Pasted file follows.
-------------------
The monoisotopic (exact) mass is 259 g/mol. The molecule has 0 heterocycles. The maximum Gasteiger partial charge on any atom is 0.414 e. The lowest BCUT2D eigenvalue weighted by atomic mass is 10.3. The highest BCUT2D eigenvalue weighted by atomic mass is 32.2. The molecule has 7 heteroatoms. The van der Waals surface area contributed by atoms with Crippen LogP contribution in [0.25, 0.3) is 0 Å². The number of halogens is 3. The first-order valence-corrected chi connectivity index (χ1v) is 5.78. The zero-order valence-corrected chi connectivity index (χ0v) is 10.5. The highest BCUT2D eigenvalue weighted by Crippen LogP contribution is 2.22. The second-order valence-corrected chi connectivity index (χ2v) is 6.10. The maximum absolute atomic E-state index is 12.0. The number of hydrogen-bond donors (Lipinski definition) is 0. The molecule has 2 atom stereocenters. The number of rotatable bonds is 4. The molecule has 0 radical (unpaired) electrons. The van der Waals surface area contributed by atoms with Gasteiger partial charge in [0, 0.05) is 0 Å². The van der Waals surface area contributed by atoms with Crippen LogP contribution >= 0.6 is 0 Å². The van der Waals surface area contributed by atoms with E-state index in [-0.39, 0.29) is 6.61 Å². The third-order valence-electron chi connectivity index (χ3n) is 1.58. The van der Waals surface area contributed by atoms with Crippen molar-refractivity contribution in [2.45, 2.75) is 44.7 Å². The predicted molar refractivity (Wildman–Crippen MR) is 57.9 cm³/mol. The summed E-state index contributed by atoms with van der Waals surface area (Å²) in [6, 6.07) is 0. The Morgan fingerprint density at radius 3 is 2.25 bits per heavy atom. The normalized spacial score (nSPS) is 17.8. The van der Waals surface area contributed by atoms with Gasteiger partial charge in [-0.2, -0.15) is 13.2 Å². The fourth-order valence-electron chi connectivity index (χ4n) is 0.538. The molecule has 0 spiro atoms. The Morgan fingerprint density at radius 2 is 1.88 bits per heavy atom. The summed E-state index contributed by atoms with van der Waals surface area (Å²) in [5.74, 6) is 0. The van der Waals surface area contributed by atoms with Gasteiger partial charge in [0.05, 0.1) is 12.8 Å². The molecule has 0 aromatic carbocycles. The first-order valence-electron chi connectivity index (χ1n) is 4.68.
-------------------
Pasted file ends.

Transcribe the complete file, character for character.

The monoisotopic (exact) mass is 259 g/mol. The molecule has 0 heterocycles. The maximum Gasteiger partial charge on any atom is 0.414 e. The lowest BCUT2D eigenvalue weighted by atomic mass is 10.3. The highest BCUT2D eigenvalue weighted by atomic mass is 32.2. The molecule has 7 heteroatoms. The van der Waals surface area contributed by atoms with Crippen LogP contribution in [0.25, 0.3) is 0 Å². The number of halogens is 3. The first-order valence-corrected chi connectivity index (χ1v) is 5.78. The zero-order valence-corrected chi connectivity index (χ0v) is 10.5. The highest BCUT2D eigenvalue weighted by Crippen LogP contribution is 2.22. The second-order valence-corrected chi connectivity index (χ2v) is 6.10. The maximum absolute atomic E-state index is 12.0. The number of hydrogen-bond donors (Lipinski definition) is 0. The molecule has 2 atom stereocenters. The number of rotatable bonds is 4. The molecule has 0 radical (unpaired) electrons. The van der Waals surface area contributed by atoms with Gasteiger partial charge in [0, 0.05) is 0 Å². The van der Waals surface area contributed by atoms with Crippen LogP contribution >= 0.6 is 0 Å². The van der Waals surface area contributed by atoms with E-state index in [-0.39, 0.29) is 6.61 Å². The third-order valence-electron chi connectivity index (χ3n) is 1.58. The van der Waals surface area contributed by atoms with Crippen molar-refractivity contribution in [2.45, 2.75) is 44.7 Å². The predicted molar refractivity (Wildman–Crippen MR) is 57.9 cm³/mol. The summed E-state index contributed by atoms with van der Waals surface area (Å²) in [6, 6.07) is 0. The Morgan fingerprint density at radius 3 is 2.25 bits per heavy atom. The normalized spacial score (nSPS) is 17.8. The van der Waals surface area contributed by atoms with Gasteiger partial charge in [-0.2, -0.15) is 13.2 Å². The fourth-order valence-electron chi connectivity index (χ4n) is 0.538. The molecule has 0 spiro atoms. The Morgan fingerprint density at radius 2 is 1.88 bits per heavy atom. The summed E-state index contributed by atoms with van der Waals surface area (Å²) in [5.74, 6) is 0. The van der Waals surface area contributed by atoms with Gasteiger partial charge in [0.05, 0.1) is 12.8 Å². The molecule has 0 aromatic carbocycles. The first-order valence-electron chi connectivity index (χ1n) is 4.68.